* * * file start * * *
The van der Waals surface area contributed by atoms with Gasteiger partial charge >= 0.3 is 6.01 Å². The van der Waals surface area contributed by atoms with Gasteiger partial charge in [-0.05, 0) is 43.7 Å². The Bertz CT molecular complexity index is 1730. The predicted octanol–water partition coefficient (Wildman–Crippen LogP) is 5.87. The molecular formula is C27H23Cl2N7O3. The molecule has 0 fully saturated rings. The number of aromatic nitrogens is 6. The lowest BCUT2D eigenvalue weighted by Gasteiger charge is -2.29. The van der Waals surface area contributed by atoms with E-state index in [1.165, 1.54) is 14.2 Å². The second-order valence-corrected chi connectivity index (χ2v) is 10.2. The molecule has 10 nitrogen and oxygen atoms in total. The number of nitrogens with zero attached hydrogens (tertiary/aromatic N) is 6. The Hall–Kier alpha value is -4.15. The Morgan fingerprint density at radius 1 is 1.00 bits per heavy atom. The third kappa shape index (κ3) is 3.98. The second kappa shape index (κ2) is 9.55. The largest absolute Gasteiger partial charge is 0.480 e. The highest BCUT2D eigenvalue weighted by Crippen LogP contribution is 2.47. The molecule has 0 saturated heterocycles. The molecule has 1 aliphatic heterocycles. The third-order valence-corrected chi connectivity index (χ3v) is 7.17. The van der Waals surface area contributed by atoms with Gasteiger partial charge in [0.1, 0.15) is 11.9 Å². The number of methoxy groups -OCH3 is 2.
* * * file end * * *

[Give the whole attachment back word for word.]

The van der Waals surface area contributed by atoms with Gasteiger partial charge >= 0.3 is 6.01 Å². The van der Waals surface area contributed by atoms with Gasteiger partial charge in [-0.05, 0) is 43.7 Å². The Bertz CT molecular complexity index is 1730. The predicted octanol–water partition coefficient (Wildman–Crippen LogP) is 5.87. The molecular formula is C27H23Cl2N7O3. The molecule has 0 fully saturated rings. The number of aromatic nitrogens is 6. The lowest BCUT2D eigenvalue weighted by Gasteiger charge is -2.29. The van der Waals surface area contributed by atoms with E-state index in [1.165, 1.54) is 14.2 Å². The second-order valence-corrected chi connectivity index (χ2v) is 10.2. The molecule has 10 nitrogen and oxygen atoms in total. The number of nitrogens with zero attached hydrogens (tertiary/aromatic N) is 6. The Hall–Kier alpha value is -4.15. The Morgan fingerprint density at radius 1 is 1.00 bits per heavy atom. The third kappa shape index (κ3) is 3.98. The second kappa shape index (κ2) is 9.55. The largest absolute Gasteiger partial charge is 0.480 e. The highest BCUT2D eigenvalue weighted by Crippen LogP contribution is 2.47. The molecule has 0 saturated heterocycles. The molecule has 1 aliphatic heterocycles. The third-order valence-corrected chi connectivity index (χ3v) is 7.17. The van der Waals surface area contributed by atoms with Gasteiger partial charge in [0.1, 0.15) is 11.9 Å². The number of methoxy groups -OCH3 is 2.